Article found in September 2013 Food Spies Magazine

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Heirloom Cacao Preservation Initiative

Heirloom Cacao Preservation Initiative Founding Circle Member

SAVE THE CHOCOLATE! The diamonds of chocolate vanishing and could be lost forever unless we act to identify, preserve, and propagate them. That’s why we became Founding Circle Members of the Heirloom Cacao Preservation Initiative (HCP). A partnership between the Fine Chocolate Industry Association and the USDA, the HCP is a totally new way to evaluate, identify, and value cacao that has special, extraordinary, and/or unique flavor cacao and reward the family farms who grow it by helping them achieve the same or even greater income than they would by selling ordinary or bulk cacao.

Learn more at:" target="_blank">


Bean to Bunny!

Chocolatiers devoted to crafting iconic Easter treat

The smiling chocolate bunnies lining the shelves of Glacier Confection have good reason to be happy.

To make them, owner Bill Copeland sought unique cocoa beans from the best trees in South America. Then he made sure the chocolate was processed by the best equipment in Belgium, Switzerland and Italy. Back in Tulsa - in his hands - Copeland gave the Easter bunnies life. In his boutique chocolate shop in the Brady Arts District, he molds the chocolate the old-fashioned way, his way. "I have had a blast. I have done the corporate life. This is after the kids are grown, now it's time to go have fun," Copeland said. "I always joke with my wife, the one thing I would like to teach the kids and grandkids, is how to make chocolate. It is a fun thing to know and to learn." "I am not doing it for me - it is to teach the next generation," Copeland said, adding that he has a granddaughter on the way. "Everything has become so commercial, it is just not the same experience anymore."

Chocolate, far and wide

Copeland and his wife, Cynthia Calvert-Copeland, travel the world for their love of chocolate. Within the past month, they have traveled to the Maranon Valley of Peru to meet the farmer who grows the rare Fortunato #4 cacao pods they use in some of their chocolates. The location is kept secret to protect the unique pods. "I am one of only 12 people in the world who have been to that spot, from the outside," Copeland said, adding that he had to sign a non-disclosure agreement before arriving. One of the highlights of their trip was seeing the "Mother Tree," which the research arm of the USDA confirmed bore rare cacao pods thought to be extinct. They hiked through the trees of the valley, inspecting the pods and the environment where they grow. "It's fascinating that this cacao is growing in harmony with coffee, mangos, bananas, coconuts and other native plants," Copeland said. "This is how sustainable farming needs to happen so crops survive disease and other challenges." After that trip, they spent only four days back in Oklahoma before taking off for Asia where Copeland was "looking for channels to move some product," he said. The couple then returned through Hawaii, San Francisco and Carmel, Calif., before returning to Tulsa again early Monday. In a matter of hours, he was in the shop molding chocolate bunnies. Easter comes early this year. Next month, Copeland will go to Paris to complete the master chocolatier program. And from there, it's anyone's guess.   Read More  and View Slide Show...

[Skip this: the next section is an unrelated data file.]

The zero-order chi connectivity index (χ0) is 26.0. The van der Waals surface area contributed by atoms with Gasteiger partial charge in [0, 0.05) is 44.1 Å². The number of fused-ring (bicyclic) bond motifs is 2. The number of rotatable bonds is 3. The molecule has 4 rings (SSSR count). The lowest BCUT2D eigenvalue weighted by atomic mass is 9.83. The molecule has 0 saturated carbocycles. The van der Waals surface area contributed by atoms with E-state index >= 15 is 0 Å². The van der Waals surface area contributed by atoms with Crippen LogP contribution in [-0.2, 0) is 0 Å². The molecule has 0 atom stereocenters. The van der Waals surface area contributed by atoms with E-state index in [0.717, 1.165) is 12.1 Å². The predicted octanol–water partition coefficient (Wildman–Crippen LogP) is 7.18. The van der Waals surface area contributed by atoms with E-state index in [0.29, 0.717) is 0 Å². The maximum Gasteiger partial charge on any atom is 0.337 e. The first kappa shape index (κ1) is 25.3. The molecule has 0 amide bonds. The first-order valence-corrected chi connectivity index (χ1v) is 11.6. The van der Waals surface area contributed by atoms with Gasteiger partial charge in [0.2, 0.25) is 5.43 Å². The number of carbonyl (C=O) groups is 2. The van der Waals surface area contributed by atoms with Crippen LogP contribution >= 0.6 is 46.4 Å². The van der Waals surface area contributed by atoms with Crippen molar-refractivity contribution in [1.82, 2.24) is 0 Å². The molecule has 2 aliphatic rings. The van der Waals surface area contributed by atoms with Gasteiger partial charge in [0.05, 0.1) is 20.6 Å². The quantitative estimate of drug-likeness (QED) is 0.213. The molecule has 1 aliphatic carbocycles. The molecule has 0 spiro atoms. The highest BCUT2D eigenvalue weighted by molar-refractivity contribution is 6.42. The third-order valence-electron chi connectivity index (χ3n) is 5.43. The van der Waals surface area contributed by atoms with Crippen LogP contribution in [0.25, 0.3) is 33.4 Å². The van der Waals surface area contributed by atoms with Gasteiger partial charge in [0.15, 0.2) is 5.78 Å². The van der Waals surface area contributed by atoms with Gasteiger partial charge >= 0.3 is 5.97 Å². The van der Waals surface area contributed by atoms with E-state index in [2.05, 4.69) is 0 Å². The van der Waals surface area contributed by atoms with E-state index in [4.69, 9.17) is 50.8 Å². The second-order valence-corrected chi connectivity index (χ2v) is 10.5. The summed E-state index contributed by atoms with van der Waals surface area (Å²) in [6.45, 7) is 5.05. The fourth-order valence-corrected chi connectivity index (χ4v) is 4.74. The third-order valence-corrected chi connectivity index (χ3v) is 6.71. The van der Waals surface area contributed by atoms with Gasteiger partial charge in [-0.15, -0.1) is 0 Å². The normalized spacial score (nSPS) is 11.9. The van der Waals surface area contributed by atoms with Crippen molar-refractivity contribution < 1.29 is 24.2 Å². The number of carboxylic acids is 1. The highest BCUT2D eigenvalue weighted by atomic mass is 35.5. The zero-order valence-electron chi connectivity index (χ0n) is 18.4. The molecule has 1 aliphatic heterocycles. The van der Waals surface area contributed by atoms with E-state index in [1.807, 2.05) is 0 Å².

Downtown Tulsa Sees Economic Boom


We Are Expanding! 

Glacier Confection is Expanding and Building a Chocolate Factory


Valentine's Day is tomorrow and hundreds of people are making their way to Glacier Confection in the Brady District. The chocolate shop is stocked with goodies for your sweetie and business is booming.

In fact, owner Bill Copeland says he is expanding and building a factory.